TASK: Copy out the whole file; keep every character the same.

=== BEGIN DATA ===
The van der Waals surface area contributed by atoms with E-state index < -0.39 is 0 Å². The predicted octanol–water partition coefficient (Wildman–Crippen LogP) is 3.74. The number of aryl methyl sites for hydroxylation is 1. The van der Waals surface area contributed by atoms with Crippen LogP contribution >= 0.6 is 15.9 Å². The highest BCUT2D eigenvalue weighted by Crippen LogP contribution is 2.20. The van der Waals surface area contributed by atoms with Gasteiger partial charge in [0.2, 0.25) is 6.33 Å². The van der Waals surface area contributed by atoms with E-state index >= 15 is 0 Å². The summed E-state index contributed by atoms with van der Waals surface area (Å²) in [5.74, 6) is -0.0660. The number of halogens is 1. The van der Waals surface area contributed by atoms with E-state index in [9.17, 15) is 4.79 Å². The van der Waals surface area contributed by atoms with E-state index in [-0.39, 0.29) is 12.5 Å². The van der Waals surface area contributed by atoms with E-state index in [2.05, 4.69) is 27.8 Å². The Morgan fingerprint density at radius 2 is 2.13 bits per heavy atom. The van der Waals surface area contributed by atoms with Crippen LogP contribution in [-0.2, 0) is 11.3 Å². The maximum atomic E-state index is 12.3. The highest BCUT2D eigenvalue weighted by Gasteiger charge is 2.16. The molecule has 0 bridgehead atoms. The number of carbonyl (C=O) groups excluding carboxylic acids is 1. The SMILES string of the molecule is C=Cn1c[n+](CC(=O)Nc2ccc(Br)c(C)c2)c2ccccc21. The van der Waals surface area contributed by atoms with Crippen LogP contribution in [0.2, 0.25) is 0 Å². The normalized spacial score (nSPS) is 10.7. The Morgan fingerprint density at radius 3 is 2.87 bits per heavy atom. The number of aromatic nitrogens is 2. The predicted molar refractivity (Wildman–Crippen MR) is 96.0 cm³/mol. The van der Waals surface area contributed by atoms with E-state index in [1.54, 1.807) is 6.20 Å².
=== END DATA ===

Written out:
The van der Waals surface area contributed by atoms with E-state index < -0.39 is 0 Å². The predicted octanol–water partition coefficient (Wildman–Crippen LogP) is 3.74. The number of aryl methyl sites for hydroxylation is 1. The van der Waals surface area contributed by atoms with Crippen LogP contribution >= 0.6 is 15.9 Å². The highest BCUT2D eigenvalue weighted by Crippen LogP contribution is 2.20. The van der Waals surface area contributed by atoms with Gasteiger partial charge in [0.2, 0.25) is 6.33 Å². The van der Waals surface area contributed by atoms with E-state index >= 15 is 0 Å². The summed E-state index contributed by atoms with van der Waals surface area (Å²) in [5.74, 6) is -0.0660. The number of halogens is 1. The van der Waals surface area contributed by atoms with E-state index in [9.17, 15) is 4.79 Å². The van der Waals surface area contributed by atoms with E-state index in [-0.39, 0.29) is 12.5 Å². The van der Waals surface area contributed by atoms with E-state index in [2.05, 4.69) is 27.8 Å². The Morgan fingerprint density at radius 2 is 2.13 bits per heavy atom. The van der Waals surface area contributed by atoms with Crippen LogP contribution in [-0.2, 0) is 11.3 Å². The maximum atomic E-state index is 12.3. The highest BCUT2D eigenvalue weighted by Gasteiger charge is 2.16. The molecule has 0 bridgehead atoms. The number of carbonyl (C=O) groups excluding carboxylic acids is 1. The SMILES string of the molecule is C=Cn1c[n+](CC(=O)Nc2ccc(Br)c(C)c2)c2ccccc21. The van der Waals surface area contributed by atoms with Crippen LogP contribution in [0.2, 0.25) is 0 Å². The normalized spacial score (nSPS) is 10.7. The Morgan fingerprint density at radius 3 is 2.87 bits per heavy atom. The number of aromatic nitrogens is 2. The predicted molar refractivity (Wildman–Crippen MR) is 96.0 cm³/mol. The van der Waals surface area contributed by atoms with E-state index in [1.54, 1.807) is 6.20 Å².